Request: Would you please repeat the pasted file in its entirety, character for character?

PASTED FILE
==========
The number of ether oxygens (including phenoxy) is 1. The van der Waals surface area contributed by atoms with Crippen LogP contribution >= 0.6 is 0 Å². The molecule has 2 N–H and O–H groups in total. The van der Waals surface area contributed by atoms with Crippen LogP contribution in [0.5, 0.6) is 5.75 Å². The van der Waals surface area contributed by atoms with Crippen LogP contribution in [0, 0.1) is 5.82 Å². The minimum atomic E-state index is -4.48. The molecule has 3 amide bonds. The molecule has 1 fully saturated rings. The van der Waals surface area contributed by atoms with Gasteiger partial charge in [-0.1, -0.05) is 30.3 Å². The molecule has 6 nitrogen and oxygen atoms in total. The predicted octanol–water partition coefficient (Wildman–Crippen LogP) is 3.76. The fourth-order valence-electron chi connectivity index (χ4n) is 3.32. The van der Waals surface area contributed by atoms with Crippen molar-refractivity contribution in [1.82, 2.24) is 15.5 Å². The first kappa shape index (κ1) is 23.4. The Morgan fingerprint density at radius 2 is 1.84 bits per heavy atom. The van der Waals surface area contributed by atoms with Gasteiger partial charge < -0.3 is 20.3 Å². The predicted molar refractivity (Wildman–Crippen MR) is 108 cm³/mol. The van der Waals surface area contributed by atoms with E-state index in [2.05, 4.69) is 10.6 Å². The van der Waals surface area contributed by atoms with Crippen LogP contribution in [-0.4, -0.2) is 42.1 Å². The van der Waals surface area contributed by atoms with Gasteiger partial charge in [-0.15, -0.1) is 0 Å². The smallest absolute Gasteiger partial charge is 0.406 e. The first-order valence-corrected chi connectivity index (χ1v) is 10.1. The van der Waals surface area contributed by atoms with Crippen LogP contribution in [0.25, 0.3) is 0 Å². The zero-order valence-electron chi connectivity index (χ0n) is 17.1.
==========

The number of ether oxygens (including phenoxy) is 1. The van der Waals surface area contributed by atoms with Crippen LogP contribution >= 0.6 is 0 Å². The molecule has 2 N–H and O–H groups in total. The van der Waals surface area contributed by atoms with Crippen LogP contribution in [0.5, 0.6) is 5.75 Å². The van der Waals surface area contributed by atoms with Crippen LogP contribution in [0, 0.1) is 5.82 Å². The minimum atomic E-state index is -4.48. The molecule has 3 amide bonds. The molecule has 1 fully saturated rings. The van der Waals surface area contributed by atoms with Gasteiger partial charge in [-0.1, -0.05) is 30.3 Å². The molecule has 6 nitrogen and oxygen atoms in total. The predicted octanol–water partition coefficient (Wildman–Crippen LogP) is 3.76. The fourth-order valence-electron chi connectivity index (χ4n) is 3.32. The van der Waals surface area contributed by atoms with Crippen molar-refractivity contribution in [1.82, 2.24) is 15.5 Å². The first kappa shape index (κ1) is 23.4. The Morgan fingerprint density at radius 2 is 1.84 bits per heavy atom. The van der Waals surface area contributed by atoms with Gasteiger partial charge < -0.3 is 20.3 Å². The predicted molar refractivity (Wildman–Crippen MR) is 108 cm³/mol. The van der Waals surface area contributed by atoms with E-state index in [2.05, 4.69) is 10.6 Å². The van der Waals surface area contributed by atoms with Crippen LogP contribution in [-0.4, -0.2) is 42.1 Å². The van der Waals surface area contributed by atoms with Gasteiger partial charge in [-0.15, -0.1) is 0 Å². The smallest absolute Gasteiger partial charge is 0.406 e. The first-order valence-corrected chi connectivity index (χ1v) is 10.1. The van der Waals surface area contributed by atoms with Crippen LogP contribution in [0.25, 0.3) is 0 Å². The zero-order valence-electron chi connectivity index (χ0n) is 17.1.